Torrey Pines State Natural Reserve offers two ways to volunteer, each with different duties and different training requirements.
One is the docent program that requires completing a comprehensive training program, focusing mainly on the natural sciences.
The other is a volunteer program that requires only brief training in the Reserve rules and regulations.
There is a difference in the duties of the docent versus the volunteer.
The primary activities of docents include:
- Leading public nature walks,
- Serving in the children’s education program
- Staffing the Lodge Visitor Center/Museum and the Trailhead Information Kiosk (TIK).
- Special projects such as working on publications, stocking the Museum Shop, organizing special events, etc.
See below for the link to more info and the docent application.
The primary duties of volunteering are maintenance related:
- Trail and surface maintenance, fence and general repair with a group called Seabees
- Removal of non-native, invasive plants with a group called Whacky Weeders
- Peñasquitos Lagoon weeding and restoration
- Beach cleanup and Reserve cleanup
Please contact the Reserve staff for details: email@example.com
Individuals and groups are welcome to volunteer.
The Torrey Pines Docent Society
Docent Society History
Organized in March, 1975, Torrey Pines Docent Society is one of the oldest volunteer groups in the California State Park System. By December 1977, the group was incorporated as a non-profit organization. Every year docents provide hundreds of hours of service to thousands of visitors. Special projects have included publishing books, postcards, and a flower brochure; maintaining an interpretive garden; and providing programs for school children. In 1991, the State Park System named the Society “Volunteer Organization of the Year.”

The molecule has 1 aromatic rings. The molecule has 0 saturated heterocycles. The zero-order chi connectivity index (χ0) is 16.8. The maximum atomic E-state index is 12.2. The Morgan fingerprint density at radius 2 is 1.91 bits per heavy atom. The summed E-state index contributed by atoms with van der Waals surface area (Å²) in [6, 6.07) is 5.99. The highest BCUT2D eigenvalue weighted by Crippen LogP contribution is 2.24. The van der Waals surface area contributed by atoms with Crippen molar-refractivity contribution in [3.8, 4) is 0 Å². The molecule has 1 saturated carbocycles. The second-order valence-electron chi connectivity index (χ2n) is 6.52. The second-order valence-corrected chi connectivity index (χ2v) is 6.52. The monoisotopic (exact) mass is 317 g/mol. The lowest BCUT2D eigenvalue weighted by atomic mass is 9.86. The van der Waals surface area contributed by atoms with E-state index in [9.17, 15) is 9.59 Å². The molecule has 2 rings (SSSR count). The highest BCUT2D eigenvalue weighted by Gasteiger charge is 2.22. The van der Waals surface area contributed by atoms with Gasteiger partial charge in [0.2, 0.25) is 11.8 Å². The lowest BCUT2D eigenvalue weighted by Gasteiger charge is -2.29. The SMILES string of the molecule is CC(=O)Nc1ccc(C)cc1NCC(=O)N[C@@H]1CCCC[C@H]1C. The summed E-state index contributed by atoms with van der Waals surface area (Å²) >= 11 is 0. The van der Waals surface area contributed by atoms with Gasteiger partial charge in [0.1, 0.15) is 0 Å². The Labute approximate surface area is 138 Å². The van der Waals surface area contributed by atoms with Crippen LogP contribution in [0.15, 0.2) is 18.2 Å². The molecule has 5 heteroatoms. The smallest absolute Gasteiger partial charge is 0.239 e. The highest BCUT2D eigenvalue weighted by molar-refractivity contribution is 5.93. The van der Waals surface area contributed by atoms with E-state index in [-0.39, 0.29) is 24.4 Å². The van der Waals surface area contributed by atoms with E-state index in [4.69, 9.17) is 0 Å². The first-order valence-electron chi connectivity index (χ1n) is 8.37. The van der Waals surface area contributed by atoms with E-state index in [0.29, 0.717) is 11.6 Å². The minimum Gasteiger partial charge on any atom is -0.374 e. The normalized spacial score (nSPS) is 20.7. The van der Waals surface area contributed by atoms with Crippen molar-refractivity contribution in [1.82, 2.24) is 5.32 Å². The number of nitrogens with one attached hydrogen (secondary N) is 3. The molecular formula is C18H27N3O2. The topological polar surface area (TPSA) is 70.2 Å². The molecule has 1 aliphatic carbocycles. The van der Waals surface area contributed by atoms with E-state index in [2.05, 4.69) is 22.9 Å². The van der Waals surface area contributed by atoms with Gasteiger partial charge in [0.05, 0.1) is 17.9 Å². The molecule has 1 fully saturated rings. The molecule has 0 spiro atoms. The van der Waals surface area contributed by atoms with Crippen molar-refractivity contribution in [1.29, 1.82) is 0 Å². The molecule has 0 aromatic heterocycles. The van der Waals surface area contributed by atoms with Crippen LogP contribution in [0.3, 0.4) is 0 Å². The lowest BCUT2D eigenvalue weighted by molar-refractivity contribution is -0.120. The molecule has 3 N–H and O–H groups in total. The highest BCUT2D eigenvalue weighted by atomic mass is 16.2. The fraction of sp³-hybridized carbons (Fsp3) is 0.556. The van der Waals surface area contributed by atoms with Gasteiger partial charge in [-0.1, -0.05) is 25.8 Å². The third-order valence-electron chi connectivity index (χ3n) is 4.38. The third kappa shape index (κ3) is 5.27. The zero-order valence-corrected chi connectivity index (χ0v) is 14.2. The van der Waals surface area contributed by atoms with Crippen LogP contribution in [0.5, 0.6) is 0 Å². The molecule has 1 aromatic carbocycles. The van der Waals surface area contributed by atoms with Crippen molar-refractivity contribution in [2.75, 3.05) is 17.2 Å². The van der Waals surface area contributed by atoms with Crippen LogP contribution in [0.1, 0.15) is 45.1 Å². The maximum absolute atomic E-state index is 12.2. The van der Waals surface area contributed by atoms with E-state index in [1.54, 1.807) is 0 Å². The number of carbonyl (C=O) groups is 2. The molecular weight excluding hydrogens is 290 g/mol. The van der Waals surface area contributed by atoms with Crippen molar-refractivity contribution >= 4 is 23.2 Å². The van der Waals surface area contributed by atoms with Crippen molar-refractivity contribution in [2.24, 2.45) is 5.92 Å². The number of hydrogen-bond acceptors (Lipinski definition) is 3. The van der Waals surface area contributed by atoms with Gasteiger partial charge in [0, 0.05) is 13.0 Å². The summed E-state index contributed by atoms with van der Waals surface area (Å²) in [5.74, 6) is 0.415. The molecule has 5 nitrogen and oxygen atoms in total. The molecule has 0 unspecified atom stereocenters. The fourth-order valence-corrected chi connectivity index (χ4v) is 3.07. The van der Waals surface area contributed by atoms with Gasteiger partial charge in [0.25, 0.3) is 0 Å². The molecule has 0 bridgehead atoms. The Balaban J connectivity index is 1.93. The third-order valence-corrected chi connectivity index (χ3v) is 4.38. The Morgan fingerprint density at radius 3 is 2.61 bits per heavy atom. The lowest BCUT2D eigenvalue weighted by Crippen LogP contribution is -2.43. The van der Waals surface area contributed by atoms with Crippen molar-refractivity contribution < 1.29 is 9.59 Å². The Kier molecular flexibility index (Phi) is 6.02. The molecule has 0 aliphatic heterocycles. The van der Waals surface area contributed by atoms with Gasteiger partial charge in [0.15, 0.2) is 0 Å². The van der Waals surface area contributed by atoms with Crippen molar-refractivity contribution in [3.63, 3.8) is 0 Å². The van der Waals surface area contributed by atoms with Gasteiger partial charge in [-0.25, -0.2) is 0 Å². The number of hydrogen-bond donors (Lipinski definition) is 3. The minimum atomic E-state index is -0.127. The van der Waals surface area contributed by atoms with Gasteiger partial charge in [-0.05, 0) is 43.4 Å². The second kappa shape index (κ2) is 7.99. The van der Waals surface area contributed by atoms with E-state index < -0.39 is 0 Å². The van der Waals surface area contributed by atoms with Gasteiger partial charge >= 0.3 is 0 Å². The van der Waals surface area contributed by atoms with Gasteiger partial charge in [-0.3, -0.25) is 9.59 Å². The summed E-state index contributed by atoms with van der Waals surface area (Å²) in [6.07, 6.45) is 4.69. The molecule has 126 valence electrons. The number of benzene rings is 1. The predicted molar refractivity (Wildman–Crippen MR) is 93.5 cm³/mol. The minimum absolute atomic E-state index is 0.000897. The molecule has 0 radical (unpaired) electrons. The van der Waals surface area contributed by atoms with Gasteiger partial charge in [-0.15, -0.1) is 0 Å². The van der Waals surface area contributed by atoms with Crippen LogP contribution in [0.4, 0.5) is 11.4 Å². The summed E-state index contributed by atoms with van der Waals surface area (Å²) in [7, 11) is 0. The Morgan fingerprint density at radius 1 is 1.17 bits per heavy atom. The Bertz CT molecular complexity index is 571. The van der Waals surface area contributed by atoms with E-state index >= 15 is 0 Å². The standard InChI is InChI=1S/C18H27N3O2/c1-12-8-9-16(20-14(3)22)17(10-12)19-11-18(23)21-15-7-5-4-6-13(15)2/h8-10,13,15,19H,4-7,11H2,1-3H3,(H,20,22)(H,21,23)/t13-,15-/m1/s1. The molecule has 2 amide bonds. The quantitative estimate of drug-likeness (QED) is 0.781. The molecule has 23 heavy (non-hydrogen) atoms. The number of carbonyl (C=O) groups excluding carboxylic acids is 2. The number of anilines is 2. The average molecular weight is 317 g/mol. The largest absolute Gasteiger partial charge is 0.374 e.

What does ‘docent’ mean?
The word docent comes from the Latin docere, meaning to teach, inform, or tell. Many organizations train docents to assist with their programs.
Docents are specifically trained volunteers who interpret the cultural and natural resources of Torrey Pines State Natural Reserve to visitors. Individuals who enroll in docent programs embark upon a rigorous course of study and training that provides a strong foundation of expertise for explaining those resources to visitors. To that foundation, the docent is encouraged to add his or her unique, individual approach and experiences. One of the most rewarding and challenging aspects of being a docent is the opportunity for ongoing education.
What services do Torrey Pines docents provide?
- Lead nature walks
- Staff the Visitor Center
- Educate children
- Work on special projects, such as bird counts, planting seedlings, removing exotic plants.
- Issue a newsletter – the Torreyana
- Prepare interpretive publications
Who can become a docent?
Any person 18 years or older who is capable of leading nature walks and/or staffing the Visitor Center is qualified to take training to become a docent.
How can one apply to become a docent?
Click here for an application to apply for docent training in early 2017.
Docent training classes begin in late February or early March and are held most Saturday mornings through May.
Click here to see a short video about being a docent: vimeo.com/30461879
Here is a newsletter describing a docent’s experience: Recruitment Newsletter (pdf)
What are the benefits of being a docent?
- Learning about and enjoying nature
- Meeting world-wide visitors
- Associating with other nature lovers
- Receiving a discount on items in Visitor Center/Museum Shop
- Use of docent library
- Monthly newsletter
- Networking with other docent groups